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Milton Bradley

HIGH ACCURACY COUNTING SCALES HELP MILTON BRADLEY WIN THE GAME

The factory where Milton Bradley and Parkers Brothers games are manufactured produces a billion plastic parts a year. And it's important on Christmas morning that each game contains the required number of spinners, pink station wagons, rooks and pawns, or red-peaked hotels used in Monopoly.

Until recently, making sure that the exact number of pieces reached the right assembly line at the right time was one of the vexing problems facing the company's production system. "I would say more than any other single issue, this caused credibility problems for us," comments Gary P. Brennan, director of manufacturing for the Hasbro Games Group, in a recent interview with Plastics World.

The man on the firing line was Jeffrey R. Lombard, manager of injection molding at the company's largest domestic molding operation, in East Longmeadow, Mass., a suburb of Springfield. "I used to receive frequent calls from managers who didn't have enough parts to finish a production run," Lombard says. The result was a rush to mold the requisite parts.

"We had been using balance-beam scales, which were not accurate to the degree we needed, especially for small-part inventory," comments Lombard. In a former Playskool manufacturing plant, injection-molded part count in the 1980s as determined by balance beam scales was off 2-4%. For blow molded parts, the count was off 5-8%.

Bulk Weighing

As parts are molded they are packaged in bags or boxes for delivery to a warehouse or right to the assembly line. The packages are weighed to determine part count. Each time an assembly line runs short, there are significant disruptions throughout the manufacturing system. "What we place into inventory may not be requested for weeks," Lombard notes. "However, when 4,000 plastic spinners are requested, there is no time for inaccuracy."

Lombard decided to upgrade to newer weighing technology, specifically electronic counting scales. The company contacted National Scale of New England, a distributor in Springfield, MA. They selected the Super Count and Quick Count scales manufactured by Setra Systems, Inc. in Boxborough, Mass. "We chose the Setra scales because of their accuracy, weighing capacity and ease of use," said Lombard. "We now have 36 of their scales in our molding operation and one scale on a cart that can be taken on to the floor for quality checks."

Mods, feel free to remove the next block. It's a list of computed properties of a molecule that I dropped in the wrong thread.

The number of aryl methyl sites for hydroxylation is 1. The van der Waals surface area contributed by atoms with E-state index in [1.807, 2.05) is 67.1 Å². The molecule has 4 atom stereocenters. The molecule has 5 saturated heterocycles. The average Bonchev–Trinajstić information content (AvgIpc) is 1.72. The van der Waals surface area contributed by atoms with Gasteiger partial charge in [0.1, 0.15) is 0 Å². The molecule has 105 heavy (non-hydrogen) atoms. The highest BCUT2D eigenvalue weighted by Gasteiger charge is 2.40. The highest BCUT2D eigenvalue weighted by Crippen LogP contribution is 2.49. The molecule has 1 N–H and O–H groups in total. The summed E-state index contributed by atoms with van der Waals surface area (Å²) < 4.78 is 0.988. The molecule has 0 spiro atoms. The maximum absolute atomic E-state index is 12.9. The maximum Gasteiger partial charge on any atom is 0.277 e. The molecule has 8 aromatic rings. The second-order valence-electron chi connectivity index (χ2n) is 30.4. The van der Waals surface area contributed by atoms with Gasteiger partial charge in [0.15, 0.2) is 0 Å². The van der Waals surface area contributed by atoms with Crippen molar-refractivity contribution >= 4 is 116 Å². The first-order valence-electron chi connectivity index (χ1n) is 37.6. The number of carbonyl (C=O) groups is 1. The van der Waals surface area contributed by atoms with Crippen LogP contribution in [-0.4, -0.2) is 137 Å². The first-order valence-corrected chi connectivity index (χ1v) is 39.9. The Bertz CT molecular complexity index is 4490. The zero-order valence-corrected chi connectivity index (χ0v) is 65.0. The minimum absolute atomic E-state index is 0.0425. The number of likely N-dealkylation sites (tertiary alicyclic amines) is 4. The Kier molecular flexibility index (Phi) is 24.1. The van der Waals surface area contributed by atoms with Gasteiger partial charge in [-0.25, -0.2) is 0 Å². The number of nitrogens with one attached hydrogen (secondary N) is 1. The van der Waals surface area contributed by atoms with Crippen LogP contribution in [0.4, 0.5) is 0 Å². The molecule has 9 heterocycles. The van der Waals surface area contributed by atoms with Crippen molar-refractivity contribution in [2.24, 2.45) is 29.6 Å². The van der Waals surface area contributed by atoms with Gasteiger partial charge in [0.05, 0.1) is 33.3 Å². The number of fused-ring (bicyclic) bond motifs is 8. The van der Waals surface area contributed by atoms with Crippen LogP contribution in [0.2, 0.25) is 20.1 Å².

Molded parts at Milton Bradley are typically fed automatically via conveyors to a holding area where they can be visually inspected periodically by an operator. Then the operator pushes the parts into a bag or box where they are weighed. Many parts of the process throughout the plant are automated. For example, at one station parts are automatically bagged, weighed and then blown into a box with a puff of air.

The part count accuracy with the electronic scales is ± 1%, even for thousands of parts weighing as little as a gram a piece. Lombard says there has been a dramatic reduction in downline part outages. In addition, the inventory system typically adds a 1% variance to even further minimize disruptions. If there are a few parts left at the end of the game assembly? "We give them to the customer," Brennan adds.

Separately, the Setra scales are used to weigh parts in a statistical process control procedure. If the part weight is ± 1% of target weight, it is acceptable. Underweight parts may be faulty and unusable. Overweight parts are chewing up too much plastic.

In one example of the SPC process, five sample shots are automatically collected every half hour from an Engel press equipped with closed-loop process control. Data is electronically entered into a personal computer near the press and plotted showing the weight range compared to upper and lower limits. The monitor is easily visible to an operator nearby. If the line goes beyond the control points, a setup person is summoned to the workcell.

Concludes Lombard, "We need to produce a quality part efficiently and at the lowest cost. To achieve this, it is necessary that we utilize the finest equipment available. The Setra scales are helping to keep us ahead of the game."

As seen in part fromModern Materials Handling, September 1997.

   
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